We want people with something to gain (crap – that means Kathy probably isn’t a great fit, unless she has a latent passion for countertops). I have a lot to gain in this job … there are parts of entrepreneurship that I suck at (specifically – the making money parts), and I’m addressing those gaps by working here. Maybe you’ve always worked for a huge company and want to find out what a small company is like. Or maybe you want to test your brilliant hypothesis for improving self-service help. it doesn’t really matter what it is, but before you take ANY job, you should know what you have to gain by working there.

Finally, we’d like to improve our diversity in gender, age, race … everything. We have several middle-aged white dudes already, and although we won’t discriminate against short guys with awesome hair like me, it would be nice to get some fresh perspectives.

What you’ll (probably) be doing, at least at first

We need more help answering the phones and responding to emails. We’re growing every day (They like us! They really like us!) … and we’re getting pretty stretched in customer support.

Maybe that sounds terrible to you … yet you’ve read this far. Customer support is more interesting than you think. It teaches you a certain reality about software that you don’t get from programming (both Harry and I happen to be programmers). It tells you how you’re company is really doing … every day, people tell me what they love and what they hate about our product.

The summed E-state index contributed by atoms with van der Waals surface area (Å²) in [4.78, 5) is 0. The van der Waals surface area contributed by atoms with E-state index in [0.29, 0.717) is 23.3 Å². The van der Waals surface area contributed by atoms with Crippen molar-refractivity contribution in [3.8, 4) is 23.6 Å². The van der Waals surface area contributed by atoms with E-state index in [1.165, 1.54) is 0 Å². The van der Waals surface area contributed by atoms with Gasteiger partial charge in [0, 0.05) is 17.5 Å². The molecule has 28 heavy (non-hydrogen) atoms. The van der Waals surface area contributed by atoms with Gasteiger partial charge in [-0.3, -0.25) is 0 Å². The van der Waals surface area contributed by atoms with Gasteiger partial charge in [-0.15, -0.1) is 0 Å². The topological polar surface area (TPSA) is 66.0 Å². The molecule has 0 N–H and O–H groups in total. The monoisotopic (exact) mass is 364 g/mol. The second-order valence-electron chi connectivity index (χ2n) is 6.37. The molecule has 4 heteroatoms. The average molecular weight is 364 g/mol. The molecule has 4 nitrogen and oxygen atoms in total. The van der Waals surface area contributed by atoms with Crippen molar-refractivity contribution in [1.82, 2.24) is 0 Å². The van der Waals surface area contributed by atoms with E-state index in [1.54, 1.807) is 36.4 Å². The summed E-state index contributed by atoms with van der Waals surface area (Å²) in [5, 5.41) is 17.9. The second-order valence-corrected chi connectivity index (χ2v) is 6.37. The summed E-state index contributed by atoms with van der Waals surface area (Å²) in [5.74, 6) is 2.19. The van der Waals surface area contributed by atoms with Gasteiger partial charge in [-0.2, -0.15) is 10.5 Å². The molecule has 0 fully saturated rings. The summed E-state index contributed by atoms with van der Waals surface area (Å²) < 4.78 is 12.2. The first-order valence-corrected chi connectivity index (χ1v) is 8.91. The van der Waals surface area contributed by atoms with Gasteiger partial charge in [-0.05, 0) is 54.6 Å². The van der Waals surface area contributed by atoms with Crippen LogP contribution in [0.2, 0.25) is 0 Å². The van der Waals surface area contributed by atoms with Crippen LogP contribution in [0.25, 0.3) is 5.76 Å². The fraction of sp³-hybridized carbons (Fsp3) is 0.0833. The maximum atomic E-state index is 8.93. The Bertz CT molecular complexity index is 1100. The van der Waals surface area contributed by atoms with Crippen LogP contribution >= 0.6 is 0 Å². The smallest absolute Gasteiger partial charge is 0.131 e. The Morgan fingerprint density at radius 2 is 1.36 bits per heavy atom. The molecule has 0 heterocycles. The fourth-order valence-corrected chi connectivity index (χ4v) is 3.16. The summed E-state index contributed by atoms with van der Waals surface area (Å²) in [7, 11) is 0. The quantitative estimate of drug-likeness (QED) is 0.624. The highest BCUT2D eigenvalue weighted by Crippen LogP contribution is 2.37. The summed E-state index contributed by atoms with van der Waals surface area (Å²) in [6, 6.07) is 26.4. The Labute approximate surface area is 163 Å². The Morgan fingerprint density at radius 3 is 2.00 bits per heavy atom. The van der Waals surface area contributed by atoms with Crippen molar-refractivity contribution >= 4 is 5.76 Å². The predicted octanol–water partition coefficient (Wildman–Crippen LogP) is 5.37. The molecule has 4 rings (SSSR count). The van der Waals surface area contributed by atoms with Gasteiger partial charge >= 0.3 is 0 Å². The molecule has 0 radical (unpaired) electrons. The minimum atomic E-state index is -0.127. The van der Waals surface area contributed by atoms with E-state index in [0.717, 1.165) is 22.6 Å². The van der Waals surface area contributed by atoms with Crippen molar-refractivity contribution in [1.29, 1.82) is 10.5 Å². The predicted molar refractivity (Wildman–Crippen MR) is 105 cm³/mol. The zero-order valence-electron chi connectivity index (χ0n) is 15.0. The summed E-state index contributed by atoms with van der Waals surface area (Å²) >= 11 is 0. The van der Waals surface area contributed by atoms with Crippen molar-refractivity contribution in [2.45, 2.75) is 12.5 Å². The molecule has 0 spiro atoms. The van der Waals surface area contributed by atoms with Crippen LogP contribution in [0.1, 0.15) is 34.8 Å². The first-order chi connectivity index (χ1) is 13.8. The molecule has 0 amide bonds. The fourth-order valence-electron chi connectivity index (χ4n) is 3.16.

A good customer support person isn’t necessarily someone who’s already done it. To be good at customer support (in addition to our general requirements of smart and gets things done), you must be:

  • Energetic – always “on” with customers
  • Extroverted
  • Empathetic
  • Extremely good at listening to people and solving their problems

(See what I did there? With the 4 E’s? That’s marketing, baby … BTW, Harry doesn’t have any empathy, and Susan – our other support person – isn’t even extroverted! So technically you just need most of these qualities.)

Again – we’ll need you to answer phones and respond to emails … but that will take up about half your time, because it’s really hard to do customer support well for a whole day. It’s simply too draining.